When applying for financial aid, it is important to understand the types of education loans provided by federal, state and private sources.  The two main types to look out for fall into the categories of “Need Based” and “Non Need Based.”  Knowing the type of loan suitable to your personal financial situation will make finding and applying for said loans much easier and less stressful, as it will eliminate those that you are not eligible for or that may not be beneficial to you.  Listed below are some features of each kind of loan, as well as examples of frequently applied for loans in each category:

Need Based Financial Aid

  • In order to qualify for need based loans, you must depict a significant amount of financial need, which is determined by the federal government based on applications like the FAFSA and the loan applications themselves.
  • Since the federal government is the main provider of need based loans, they have lower interest rates. 
  • Need based loans follow methods of deferred payments, which means that the principal loan payment is not required until after graduation.
  • The loans are subsidized, meaning the government pays the interest that accumulates on the loan while you are attending school or up to six months following graduation.
  • Perkins Loans are highly sought after need based loans rewarded to students with the highest needs, as well as a low interest rate of only 5 percent.
  • Subsidized Stafford Loans are need based loans with a fixed interest rate of 6.8 percent; the federal government pays the yearly interest while you are attending school.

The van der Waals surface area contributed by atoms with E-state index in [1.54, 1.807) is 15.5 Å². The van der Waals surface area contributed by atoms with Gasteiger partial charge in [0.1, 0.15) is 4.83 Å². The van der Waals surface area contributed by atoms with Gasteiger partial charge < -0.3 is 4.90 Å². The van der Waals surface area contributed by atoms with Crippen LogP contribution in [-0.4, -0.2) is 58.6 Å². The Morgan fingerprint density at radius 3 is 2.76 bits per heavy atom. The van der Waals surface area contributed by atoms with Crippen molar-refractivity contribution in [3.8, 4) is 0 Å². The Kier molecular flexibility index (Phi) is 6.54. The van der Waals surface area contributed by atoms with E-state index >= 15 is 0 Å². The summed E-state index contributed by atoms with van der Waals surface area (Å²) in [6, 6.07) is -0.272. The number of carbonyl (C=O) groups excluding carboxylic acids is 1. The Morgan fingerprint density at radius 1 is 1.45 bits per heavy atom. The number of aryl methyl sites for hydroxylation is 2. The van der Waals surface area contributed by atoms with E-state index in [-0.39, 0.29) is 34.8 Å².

Non-Need Based Financial Aid

  • Non need based loans are available to students and families who cannot afford to pay the entire cost of college, along with tuition and all of the other expenses.  These loans are directed toward those individuals and families who did not qualify for need based loans due to the amount of their personal assets.
  • There is usually a higher interest rate associated with non need based loans, as the government will not pay it for you while you are enrolled in school.  This indicates that they are unsubsidized, and may require a repayment of the principal loan amount.
  • Unsubsidized Stafford Loans focus on aiding the family in paying in paying their share of the cost, with no attention being centered on financial need.  Since you are responsible for paying the interest on the loan, you can choose to capitalize said interest, which will simply add the extra amounts onto the principal amount of the loan itself.  While this allows interest payments to be deferred for quite some time, you may be faced with a hefty lump sum at the end when it is time to make payments.
  • Grad PLUS Loans are non need based loans sponsored by the federal government and directed toward graduate students.  Since these loans typically enable students to borrow up to the total cost of their education, they allow for a greater amount of money to be borrowed.  However, these tend to be higher interest loans, which may result in paying more than you would for other loans, like unsubsidized Stafford loans.

In order to qualify for need based financial aid, students are typically required to submit financial aid applications, including the FAFSA and CSS Profile. It is often a good idea to consider a financial aid consultant when discussing your options and determining if you have demonstrated financial need.

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